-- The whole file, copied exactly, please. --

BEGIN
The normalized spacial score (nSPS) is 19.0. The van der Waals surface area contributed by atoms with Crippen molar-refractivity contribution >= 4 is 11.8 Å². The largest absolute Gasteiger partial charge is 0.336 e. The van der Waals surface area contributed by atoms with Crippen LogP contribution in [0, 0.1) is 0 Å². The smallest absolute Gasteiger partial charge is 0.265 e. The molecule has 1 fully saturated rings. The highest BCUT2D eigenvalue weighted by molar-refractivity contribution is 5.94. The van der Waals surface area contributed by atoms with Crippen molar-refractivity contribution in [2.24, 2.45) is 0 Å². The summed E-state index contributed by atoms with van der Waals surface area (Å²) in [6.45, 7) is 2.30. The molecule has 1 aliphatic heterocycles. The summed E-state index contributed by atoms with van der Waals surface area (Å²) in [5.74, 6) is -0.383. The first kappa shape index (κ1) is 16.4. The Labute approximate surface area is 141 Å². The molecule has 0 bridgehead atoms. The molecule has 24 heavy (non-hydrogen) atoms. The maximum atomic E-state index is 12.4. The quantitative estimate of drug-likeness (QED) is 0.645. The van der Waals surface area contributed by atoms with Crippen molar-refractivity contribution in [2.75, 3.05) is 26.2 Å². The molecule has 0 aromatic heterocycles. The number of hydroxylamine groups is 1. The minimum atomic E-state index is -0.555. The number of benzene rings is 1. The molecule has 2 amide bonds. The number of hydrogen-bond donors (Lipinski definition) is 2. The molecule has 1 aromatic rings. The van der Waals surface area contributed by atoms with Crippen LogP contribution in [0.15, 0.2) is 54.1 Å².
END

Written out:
The normalized spacial score (nSPS) is 19.0. The van der Waals surface area contributed by atoms with Crippen molar-refractivity contribution >= 4 is 11.8 Å². The largest absolute Gasteiger partial charge is 0.336 e. The van der Waals surface area contributed by atoms with Crippen LogP contribution in [0, 0.1) is 0 Å². The smallest absolute Gasteiger partial charge is 0.265 e. The molecule has 1 fully saturated rings. The highest BCUT2D eigenvalue weighted by molar-refractivity contribution is 5.94. The van der Waals surface area contributed by atoms with Crippen molar-refractivity contribution in [2.24, 2.45) is 0 Å². The summed E-state index contributed by atoms with van der Waals surface area (Å²) in [6.45, 7) is 2.30. The molecule has 1 aliphatic heterocycles. The summed E-state index contributed by atoms with van der Waals surface area (Å²) in [5.74, 6) is -0.383. The first kappa shape index (κ1) is 16.4. The Labute approximate surface area is 141 Å². The molecule has 0 bridgehead atoms. The molecule has 24 heavy (non-hydrogen) atoms. The maximum atomic E-state index is 12.4. The quantitative estimate of drug-likeness (QED) is 0.645. The van der Waals surface area contributed by atoms with Crippen molar-refractivity contribution in [2.75, 3.05) is 26.2 Å². The molecule has 0 aromatic heterocycles. The number of hydroxylamine groups is 1. The minimum atomic E-state index is -0.555. The number of benzene rings is 1. The molecule has 2 amide bonds. The number of hydrogen-bond donors (Lipinski definition) is 2. The molecule has 1 aromatic rings. The van der Waals surface area contributed by atoms with Crippen LogP contribution in [0.15, 0.2) is 54.1 Å².